Too Slow Support in the Field -by Keiko Kiyama
- by Keiko Kiyama (Board/Secretary General)
I, once again, would like to express my condolences to the deceased and the bereaved families and my sympathy to those hit by the earthquake and tsunami.
As you may know from the website of JEN, we first started our operation in Sendai, and then, shifted to Ishinomaki to support people affected by the disaster. I would like to write blog articles related to Great East Japan Earthquake for the time being.
Comparing with what I have seen in the field of emergency assistance overseas, the emergency responses here keep me surprising. First off, speed of support is too slow. Off course, I must admit that we are also a part of such slow support activities. But, to be honest, it is unacceptable to see evacuees being relocated from classrooms in a school to a gymnasium or volunteers still providing soup kitchen to evacuees at the moment when whole 6 weeks have passed in Ishinomaki.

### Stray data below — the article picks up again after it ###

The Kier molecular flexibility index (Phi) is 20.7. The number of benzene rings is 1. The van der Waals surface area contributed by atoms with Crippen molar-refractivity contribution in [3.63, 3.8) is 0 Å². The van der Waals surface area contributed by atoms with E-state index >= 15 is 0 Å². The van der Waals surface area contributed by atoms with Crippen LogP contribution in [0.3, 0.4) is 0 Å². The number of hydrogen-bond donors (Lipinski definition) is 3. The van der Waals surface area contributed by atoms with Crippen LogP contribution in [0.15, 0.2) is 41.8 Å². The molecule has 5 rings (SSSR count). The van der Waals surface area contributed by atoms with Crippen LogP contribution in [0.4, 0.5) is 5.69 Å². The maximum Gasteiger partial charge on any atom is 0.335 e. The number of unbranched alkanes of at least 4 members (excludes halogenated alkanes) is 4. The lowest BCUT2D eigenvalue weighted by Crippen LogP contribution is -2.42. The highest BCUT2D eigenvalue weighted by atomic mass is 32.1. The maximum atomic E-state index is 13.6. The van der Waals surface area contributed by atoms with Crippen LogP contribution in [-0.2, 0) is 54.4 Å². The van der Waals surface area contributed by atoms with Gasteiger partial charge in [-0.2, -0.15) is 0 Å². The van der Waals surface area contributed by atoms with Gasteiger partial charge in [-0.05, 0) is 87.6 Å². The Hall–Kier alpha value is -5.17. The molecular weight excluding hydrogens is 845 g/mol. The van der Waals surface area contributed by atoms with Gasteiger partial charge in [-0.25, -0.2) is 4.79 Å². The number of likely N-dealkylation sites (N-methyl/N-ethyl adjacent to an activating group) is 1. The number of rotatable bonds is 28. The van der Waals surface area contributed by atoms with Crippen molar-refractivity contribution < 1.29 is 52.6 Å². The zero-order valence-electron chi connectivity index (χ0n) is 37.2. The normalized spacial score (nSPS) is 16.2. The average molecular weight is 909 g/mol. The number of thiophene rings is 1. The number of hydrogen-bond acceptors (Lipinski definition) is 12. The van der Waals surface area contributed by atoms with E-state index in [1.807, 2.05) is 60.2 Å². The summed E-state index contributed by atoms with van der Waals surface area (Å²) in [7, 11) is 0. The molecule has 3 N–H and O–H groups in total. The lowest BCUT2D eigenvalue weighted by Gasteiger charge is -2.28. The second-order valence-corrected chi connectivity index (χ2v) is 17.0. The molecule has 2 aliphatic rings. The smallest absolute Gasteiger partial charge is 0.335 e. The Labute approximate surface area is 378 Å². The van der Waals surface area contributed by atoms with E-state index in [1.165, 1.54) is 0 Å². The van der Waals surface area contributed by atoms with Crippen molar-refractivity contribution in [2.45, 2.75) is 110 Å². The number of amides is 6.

This is neither criticism to the government nor to the local municipality. Efforts by local municipality staff, who are also affected by the disaster, are amazing. It is not my intention to say ‘do it harder’ to those staff who are already working so hard.
But, even so, why don’t things work fine there?
One thing is scale of damages. Damages reached too vast areas in too devastating scale. Much improvement has been seen in populated areas after people removed debris. Meanwhile, debris are still untouched in deserted areas, which means areas where death tolls were high.